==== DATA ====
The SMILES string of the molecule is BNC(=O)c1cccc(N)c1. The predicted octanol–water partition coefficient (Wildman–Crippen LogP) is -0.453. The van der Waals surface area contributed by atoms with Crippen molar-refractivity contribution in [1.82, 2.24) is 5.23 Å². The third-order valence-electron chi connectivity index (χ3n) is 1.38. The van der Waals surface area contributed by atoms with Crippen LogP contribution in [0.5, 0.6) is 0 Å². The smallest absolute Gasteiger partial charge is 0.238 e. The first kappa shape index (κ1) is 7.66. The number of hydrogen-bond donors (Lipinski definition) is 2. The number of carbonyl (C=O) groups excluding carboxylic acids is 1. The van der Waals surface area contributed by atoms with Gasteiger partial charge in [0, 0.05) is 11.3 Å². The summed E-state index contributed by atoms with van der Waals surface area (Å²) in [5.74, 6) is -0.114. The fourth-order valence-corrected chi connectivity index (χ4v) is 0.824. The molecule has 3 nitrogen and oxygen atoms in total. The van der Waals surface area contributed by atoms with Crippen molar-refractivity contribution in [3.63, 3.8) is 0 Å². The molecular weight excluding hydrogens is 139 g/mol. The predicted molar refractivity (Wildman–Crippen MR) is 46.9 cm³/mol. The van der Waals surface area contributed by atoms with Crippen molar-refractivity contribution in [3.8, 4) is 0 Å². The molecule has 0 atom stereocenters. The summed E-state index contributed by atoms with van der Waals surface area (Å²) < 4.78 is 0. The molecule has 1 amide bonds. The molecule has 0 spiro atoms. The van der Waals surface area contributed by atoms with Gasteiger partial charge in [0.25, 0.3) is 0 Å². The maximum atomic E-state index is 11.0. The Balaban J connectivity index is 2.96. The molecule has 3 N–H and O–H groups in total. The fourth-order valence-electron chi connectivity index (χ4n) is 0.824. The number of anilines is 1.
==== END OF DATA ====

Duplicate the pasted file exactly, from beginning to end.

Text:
The SMILES string of the molecule is BNC(=O)c1cccc(N)c1. The predicted octanol–water partition coefficient (Wildman–Crippen LogP) is -0.453. The van der Waals surface area contributed by atoms with Crippen molar-refractivity contribution in [1.82, 2.24) is 5.23 Å². The third-order valence-electron chi connectivity index (χ3n) is 1.38. The van der Waals surface area contributed by atoms with Crippen LogP contribution in [0.5, 0.6) is 0 Å². The smallest absolute Gasteiger partial charge is 0.238 e. The first kappa shape index (κ1) is 7.66. The number of hydrogen-bond donors (Lipinski definition) is 2. The number of carbonyl (C=O) groups excluding carboxylic acids is 1. The van der Waals surface area contributed by atoms with Gasteiger partial charge in [0, 0.05) is 11.3 Å². The summed E-state index contributed by atoms with van der Waals surface area (Å²) in [5.74, 6) is -0.114. The fourth-order valence-corrected chi connectivity index (χ4v) is 0.824. The molecule has 3 nitrogen and oxygen atoms in total. The van der Waals surface area contributed by atoms with Crippen molar-refractivity contribution in [3.63, 3.8) is 0 Å². The molecular weight excluding hydrogens is 139 g/mol. The predicted molar refractivity (Wildman–Crippen MR) is 46.9 cm³/mol. The van der Waals surface area contributed by atoms with Crippen molar-refractivity contribution in [3.8, 4) is 0 Å². The molecule has 0 atom stereocenters. The summed E-state index contributed by atoms with van der Waals surface area (Å²) < 4.78 is 0. The molecule has 1 amide bonds. The molecule has 0 spiro atoms. The van der Waals surface area contributed by atoms with Gasteiger partial charge in [0.25, 0.3) is 0 Å². The maximum atomic E-state index is 11.0. The Balaban J connectivity index is 2.96. The molecule has 3 N–H and O–H groups in total. The fourth-order valence-electron chi connectivity index (χ4n) is 0.824. The number of anilines is 1.